Meet “Retro Rick.” The new Rick Nolan in Congress is proving himself to be very much the same “liberal and radicalized” Rick Nolan of the 1970s.
Just last weekend, he used his platform at the DFL 8th Congressional District convention to champion an even more aggressive version of Obamacare: single-payer health care.
“We’re not done with this thing until we have single payer, universal (health system),” Rick Nolan said.
And in March, the thought of government-run health care made this radical liberal feel downright patriotic about his country:
“I’ve always been supportive of single-payer, nothing is more fundamentally American than that,” he [Rick Nolan] said. “That’s my ultimate goal. The Affordable Care Act is good in all the various things it does, but it’s no end all.”
It’s true he’s always supported single-payer health care as the radical ideology of his youth still guides his politics, no matter the cost. In the 1970s, Retro Rick was a cosponsor of “The Health Security Act,” also called “The Kennedy-Corman bill.” Here’s a summary:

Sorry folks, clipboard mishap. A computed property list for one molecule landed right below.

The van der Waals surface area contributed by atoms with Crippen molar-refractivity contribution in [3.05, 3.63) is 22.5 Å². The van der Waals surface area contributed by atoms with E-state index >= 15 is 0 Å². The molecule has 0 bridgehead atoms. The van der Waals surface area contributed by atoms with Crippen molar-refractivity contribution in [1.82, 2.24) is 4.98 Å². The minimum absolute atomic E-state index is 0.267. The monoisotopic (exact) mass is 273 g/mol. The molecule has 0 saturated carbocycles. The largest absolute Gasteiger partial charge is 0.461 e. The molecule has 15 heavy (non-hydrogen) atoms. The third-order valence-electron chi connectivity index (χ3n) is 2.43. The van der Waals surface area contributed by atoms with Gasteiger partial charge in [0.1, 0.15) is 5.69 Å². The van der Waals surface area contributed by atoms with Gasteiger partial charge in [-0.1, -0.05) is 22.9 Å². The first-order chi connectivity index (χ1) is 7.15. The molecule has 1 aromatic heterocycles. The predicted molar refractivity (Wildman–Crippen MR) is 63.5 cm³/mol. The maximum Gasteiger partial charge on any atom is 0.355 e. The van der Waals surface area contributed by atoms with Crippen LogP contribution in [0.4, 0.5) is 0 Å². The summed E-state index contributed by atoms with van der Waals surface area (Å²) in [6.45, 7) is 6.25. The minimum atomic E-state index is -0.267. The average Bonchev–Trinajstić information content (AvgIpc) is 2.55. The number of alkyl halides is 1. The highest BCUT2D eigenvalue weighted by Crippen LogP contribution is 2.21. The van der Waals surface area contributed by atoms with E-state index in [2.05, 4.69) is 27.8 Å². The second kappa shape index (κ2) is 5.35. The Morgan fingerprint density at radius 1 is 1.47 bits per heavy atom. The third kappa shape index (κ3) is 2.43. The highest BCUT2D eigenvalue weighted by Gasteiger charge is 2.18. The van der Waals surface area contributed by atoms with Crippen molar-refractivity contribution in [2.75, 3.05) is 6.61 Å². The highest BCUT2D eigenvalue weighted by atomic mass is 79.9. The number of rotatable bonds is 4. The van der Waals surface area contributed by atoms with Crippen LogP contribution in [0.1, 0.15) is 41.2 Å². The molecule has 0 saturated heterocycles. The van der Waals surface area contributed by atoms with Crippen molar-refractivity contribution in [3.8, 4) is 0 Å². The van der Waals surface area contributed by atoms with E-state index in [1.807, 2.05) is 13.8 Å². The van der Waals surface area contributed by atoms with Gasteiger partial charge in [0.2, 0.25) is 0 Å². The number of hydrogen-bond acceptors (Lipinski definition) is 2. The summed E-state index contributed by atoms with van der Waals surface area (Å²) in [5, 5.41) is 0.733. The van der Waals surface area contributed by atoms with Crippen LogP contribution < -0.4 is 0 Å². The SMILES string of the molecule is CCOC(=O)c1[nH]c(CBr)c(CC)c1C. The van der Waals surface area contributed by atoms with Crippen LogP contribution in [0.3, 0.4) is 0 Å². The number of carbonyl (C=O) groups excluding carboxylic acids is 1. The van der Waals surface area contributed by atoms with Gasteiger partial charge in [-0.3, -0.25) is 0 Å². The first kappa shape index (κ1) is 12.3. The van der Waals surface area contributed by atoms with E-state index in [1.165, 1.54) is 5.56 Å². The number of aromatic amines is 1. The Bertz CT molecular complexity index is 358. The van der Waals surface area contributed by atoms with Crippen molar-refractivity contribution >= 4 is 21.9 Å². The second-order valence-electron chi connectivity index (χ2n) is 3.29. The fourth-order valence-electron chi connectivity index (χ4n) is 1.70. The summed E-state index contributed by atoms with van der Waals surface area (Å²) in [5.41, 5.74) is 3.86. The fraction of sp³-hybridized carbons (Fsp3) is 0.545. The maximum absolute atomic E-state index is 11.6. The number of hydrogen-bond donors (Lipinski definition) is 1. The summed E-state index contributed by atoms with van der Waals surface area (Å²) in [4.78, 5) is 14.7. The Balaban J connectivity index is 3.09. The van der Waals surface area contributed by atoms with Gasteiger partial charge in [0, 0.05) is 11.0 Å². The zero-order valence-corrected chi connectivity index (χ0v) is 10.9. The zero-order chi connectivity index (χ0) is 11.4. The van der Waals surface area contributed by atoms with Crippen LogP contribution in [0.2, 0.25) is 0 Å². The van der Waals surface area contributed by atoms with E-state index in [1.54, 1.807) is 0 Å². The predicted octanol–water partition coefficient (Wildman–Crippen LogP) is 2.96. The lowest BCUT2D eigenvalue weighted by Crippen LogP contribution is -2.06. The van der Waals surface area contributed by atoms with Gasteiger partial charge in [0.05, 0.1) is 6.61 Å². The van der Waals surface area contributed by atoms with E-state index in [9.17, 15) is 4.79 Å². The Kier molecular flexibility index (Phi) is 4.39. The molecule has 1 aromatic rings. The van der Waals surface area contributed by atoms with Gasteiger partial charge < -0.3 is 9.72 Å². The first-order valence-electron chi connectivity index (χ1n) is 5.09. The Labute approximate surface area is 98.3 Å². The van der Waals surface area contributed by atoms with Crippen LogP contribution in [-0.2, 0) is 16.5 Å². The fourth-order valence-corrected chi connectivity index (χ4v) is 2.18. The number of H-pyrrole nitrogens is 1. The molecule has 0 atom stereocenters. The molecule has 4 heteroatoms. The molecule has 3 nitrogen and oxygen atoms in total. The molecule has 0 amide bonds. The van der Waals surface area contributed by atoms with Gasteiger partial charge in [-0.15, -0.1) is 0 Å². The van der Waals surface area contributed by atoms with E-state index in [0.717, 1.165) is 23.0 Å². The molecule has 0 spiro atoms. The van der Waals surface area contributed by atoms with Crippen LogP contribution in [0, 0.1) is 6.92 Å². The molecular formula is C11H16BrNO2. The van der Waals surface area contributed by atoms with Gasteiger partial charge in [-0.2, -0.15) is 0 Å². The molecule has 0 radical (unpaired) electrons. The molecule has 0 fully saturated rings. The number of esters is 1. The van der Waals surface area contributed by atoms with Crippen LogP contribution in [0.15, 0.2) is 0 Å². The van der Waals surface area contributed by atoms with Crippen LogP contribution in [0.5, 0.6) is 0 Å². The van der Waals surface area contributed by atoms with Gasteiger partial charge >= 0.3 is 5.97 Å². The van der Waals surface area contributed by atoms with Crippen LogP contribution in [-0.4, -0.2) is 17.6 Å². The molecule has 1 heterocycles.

The Kennedy-Corman bill would have 90% of all health costs met through a federal trust fund, with about half of the money coming from payroll taxes (mainly on employers) and the other half from general federal revenues. Everyone would be covered by the same plan, with Medicare eliminated and Medicaid retained only in a supplementary role. (“Whatever Happened To Health Insurance,” The Economist, 1/3/76)
Single-payer health care. It’s the disastrous goal of the new Rick Nolan, same as the old Rick Nolan.
The Bottom Line:
Rick Nolan’s single-payer dreams may have earned him high fives among groupies in the 1970s, but Minnesota families today can’t afford his radically liberal plan for government-run health care. Obamacare’s higher costs, fewer choices and unworkable mandates are just the beginning of Rick Nolan’s disastrous goal of forcing single-payer health care on every Minnesotan.